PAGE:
David M. Sack, MD, FACP, practices general gastroenterology at a small community hospital in Connecticut. His blog is a series of musings on medicine, medical care, the health care system and medical ethics, in no particular order.

Reflections of a Grady Doctor
Kimberly Manning, MD, FACP, reflects on the personal side of being a doctor in a community hospital in Atlanta.

The Blog of Paul Sufka
Paul Sufka, MD, ACP Member, is a board certified rheumatologist in St. Paul, Minn. He was a chief resident in internal medicine with the University of Minnesota and then completed his fellowship training in rheumatology in June 2011 at the University of Minnesota Department of Rheumatology. His interests include the use of technology in medicine.

Technology in (Medical) Education
Neil Mehta, MBBS, MS, FACP, is interested in use of technology in education, social media and networking, practice management and evidence-based medicine tools, personal information and knowledge management.

Peter A. Lipson, MD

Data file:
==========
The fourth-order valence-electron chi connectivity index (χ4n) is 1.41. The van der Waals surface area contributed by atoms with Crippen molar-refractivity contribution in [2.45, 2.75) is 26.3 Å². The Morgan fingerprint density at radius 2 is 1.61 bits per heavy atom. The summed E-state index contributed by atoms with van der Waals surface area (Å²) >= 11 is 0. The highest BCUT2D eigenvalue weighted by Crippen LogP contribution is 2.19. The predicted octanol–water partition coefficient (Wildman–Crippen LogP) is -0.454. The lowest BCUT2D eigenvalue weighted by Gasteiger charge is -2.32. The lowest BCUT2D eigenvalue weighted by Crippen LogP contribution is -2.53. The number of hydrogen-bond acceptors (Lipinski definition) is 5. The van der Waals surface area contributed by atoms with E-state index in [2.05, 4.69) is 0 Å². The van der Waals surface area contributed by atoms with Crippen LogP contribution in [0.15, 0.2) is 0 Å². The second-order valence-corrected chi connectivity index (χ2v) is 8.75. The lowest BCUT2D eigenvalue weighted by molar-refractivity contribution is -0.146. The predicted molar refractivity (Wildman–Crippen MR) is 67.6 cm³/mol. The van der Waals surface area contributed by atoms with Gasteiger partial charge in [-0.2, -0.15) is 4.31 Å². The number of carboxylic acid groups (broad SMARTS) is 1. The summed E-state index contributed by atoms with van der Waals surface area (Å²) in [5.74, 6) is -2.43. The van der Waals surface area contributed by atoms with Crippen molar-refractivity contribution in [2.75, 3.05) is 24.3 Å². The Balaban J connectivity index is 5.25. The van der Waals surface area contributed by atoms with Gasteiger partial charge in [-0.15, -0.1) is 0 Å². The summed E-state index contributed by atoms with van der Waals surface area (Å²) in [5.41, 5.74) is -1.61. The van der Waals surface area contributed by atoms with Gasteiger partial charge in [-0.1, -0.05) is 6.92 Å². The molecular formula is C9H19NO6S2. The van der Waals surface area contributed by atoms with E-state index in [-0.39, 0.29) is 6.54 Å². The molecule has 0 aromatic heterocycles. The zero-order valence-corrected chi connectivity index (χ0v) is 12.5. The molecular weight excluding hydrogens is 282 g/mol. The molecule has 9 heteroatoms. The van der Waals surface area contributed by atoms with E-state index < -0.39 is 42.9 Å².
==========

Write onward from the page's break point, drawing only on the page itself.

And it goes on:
Peter A. Lipson, MD, ACP Member, is a practicing internist and teaching physician in Southeast Michigan. The blog, which has been around in various forms since 2007, offers musings on the intersection of science, medicine, and culture.

Why is American Health Care So Expensive?
Janice Boughton, MD, FACP, practiced internal medicine for 20 years before adopting a career in hospital and primary care medicine as a locum tenens physician. She lives in Idaho when not traveling.

World's Best Site
Daniel Ginsberg, MD, FACP, is an internal medicine physician who has avidly applied computers to medicine since 1986, when he first wrote medically oriented computer programs. He is in practice in Tacoma, Washington.

Other blogs of note:

American Journal of Medicine
Also known as the Green Journal, the American Journal of Medicine publishes original clinical articles of interest to physicians in internal medicine and its subspecialities, both in academia and community-based practice.

Clinical Correlations
A collaborative medical blog started by Neil Shapiro, MD, ACP Member, associate program director at New York University Medical Center's internal medicine residency program. Faculty, residents and students contribute case studies, mystery quizzes, news, commentary and more.

Interact MD
Michael Benjamin, MD, ACP member, doesn't accept industry money so he can create an independent, clinician-reviewed space on the Internet for physicians to report and comment on the medical news of the day.

PLoS Blog
The Public Library of Science's open access materials include a blog.

White Coat Rants
One of the most popular anonymous blogs written by an emergency room physician.